Duke Students Lead Genocide Remembrance Effort

Four April events at Duke will commemorate 20th and 21st Century genocides

Four events that commemorate 20th and 21st Century genocides will be held at Duke University during April, which is Genocide Awareness Month.

Duke's Coalition for Preserving Memory (CPM), a student-run group, has coordinated with student groups, faculty and campus organizations to host the events, which are open to the public.

The events begin at 6 p.m. Sunday April 6 -- Rwandan Genocide Awareness Day -- with an opening ceremony in the Divinity School's York Room that features Rwandan genocide survivor and LGBT rights advocate Daniel Trust. A name-reading ceremony for those killed in the Rwandan genocide 20 years ago will follow, outside Duke Chapel.

At 7:30 p.m. Monday, April 7, the group will host a panel discussion and dinner focusing on the importance and implications of the collective memory of genocide. Panelists at the Sanford School of Public Policy event include William Chafe, Alice Mary Baldwin professor of history; Jehanne Gheith, associate professor of Slavic and Eurasian studies; and Patrick Stawski, Rubenstein Collection human rights archivist.

CPM Music Night, a musical showcase highlighting humanity's ability to preserve its culture in the worst of times, will begin at 7:30 p.m. Tuesday, April 8, at Baldwin Auditorium. Featured artists include Noah Stewart, a tenor who reached No. 1 on the UK Classical charts; student musicians Eugene Rabinovich and DeShaun King; United in Praise; and Duke professors.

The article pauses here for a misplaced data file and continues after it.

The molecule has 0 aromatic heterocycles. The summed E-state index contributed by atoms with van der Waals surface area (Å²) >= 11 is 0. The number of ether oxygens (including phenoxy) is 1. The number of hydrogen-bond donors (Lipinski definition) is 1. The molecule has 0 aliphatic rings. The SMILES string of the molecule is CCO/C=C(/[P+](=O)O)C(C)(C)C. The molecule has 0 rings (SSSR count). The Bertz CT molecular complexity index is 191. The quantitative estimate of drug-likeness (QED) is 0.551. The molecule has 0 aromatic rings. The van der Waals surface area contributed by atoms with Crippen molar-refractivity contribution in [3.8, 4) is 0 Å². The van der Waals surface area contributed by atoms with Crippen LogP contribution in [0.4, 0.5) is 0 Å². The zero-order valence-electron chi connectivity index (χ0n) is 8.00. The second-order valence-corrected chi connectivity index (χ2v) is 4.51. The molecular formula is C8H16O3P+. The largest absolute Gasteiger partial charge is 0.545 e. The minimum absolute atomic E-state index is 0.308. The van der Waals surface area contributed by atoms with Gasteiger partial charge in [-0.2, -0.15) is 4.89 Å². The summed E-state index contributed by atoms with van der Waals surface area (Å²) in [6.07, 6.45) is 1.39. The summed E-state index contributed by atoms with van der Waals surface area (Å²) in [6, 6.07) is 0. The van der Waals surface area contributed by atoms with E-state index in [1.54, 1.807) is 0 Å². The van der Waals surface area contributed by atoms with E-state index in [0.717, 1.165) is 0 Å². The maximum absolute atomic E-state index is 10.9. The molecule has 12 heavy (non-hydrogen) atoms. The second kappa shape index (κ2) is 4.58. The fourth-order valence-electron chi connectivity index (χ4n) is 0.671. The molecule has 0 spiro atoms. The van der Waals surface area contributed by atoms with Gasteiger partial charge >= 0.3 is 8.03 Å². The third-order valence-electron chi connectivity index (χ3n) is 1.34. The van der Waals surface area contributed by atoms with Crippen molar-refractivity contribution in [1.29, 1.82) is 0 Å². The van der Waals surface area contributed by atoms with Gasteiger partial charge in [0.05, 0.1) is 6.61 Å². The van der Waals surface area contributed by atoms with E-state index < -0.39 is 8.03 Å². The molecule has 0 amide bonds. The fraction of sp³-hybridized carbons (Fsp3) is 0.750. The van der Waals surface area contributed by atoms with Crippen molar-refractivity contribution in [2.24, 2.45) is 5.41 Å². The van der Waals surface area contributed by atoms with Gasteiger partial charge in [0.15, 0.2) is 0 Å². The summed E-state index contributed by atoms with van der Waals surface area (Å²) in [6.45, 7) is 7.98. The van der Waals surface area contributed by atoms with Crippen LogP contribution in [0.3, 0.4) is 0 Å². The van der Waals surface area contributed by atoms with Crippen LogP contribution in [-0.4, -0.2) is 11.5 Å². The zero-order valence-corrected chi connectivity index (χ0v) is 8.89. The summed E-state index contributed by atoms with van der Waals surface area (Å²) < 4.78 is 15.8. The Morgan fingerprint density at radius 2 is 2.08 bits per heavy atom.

The series of events will conclude with the opening of a new art exhibit consisting of six student groups' mixed media perspectives on six recent genocides -- the Holocaust, Rwanda, Bosnia, Darfur, Cambodia and Armenia -- starting at 7:30 p.m. Monday, April 14, in the Bryan Center Brown Gallery.                                                 _    _    _    _

The Coalition for Preserving Memory is a student-run and founded organization that is dedicated to memorializing genocide victims for the 20th and 21st centuries in a way that will be relevant and meaningful for future generations. The organization aims to form a coalition of groups across Duke’s campus to foster a community that remembers humanity at its worst in order to inspire humanity at its best.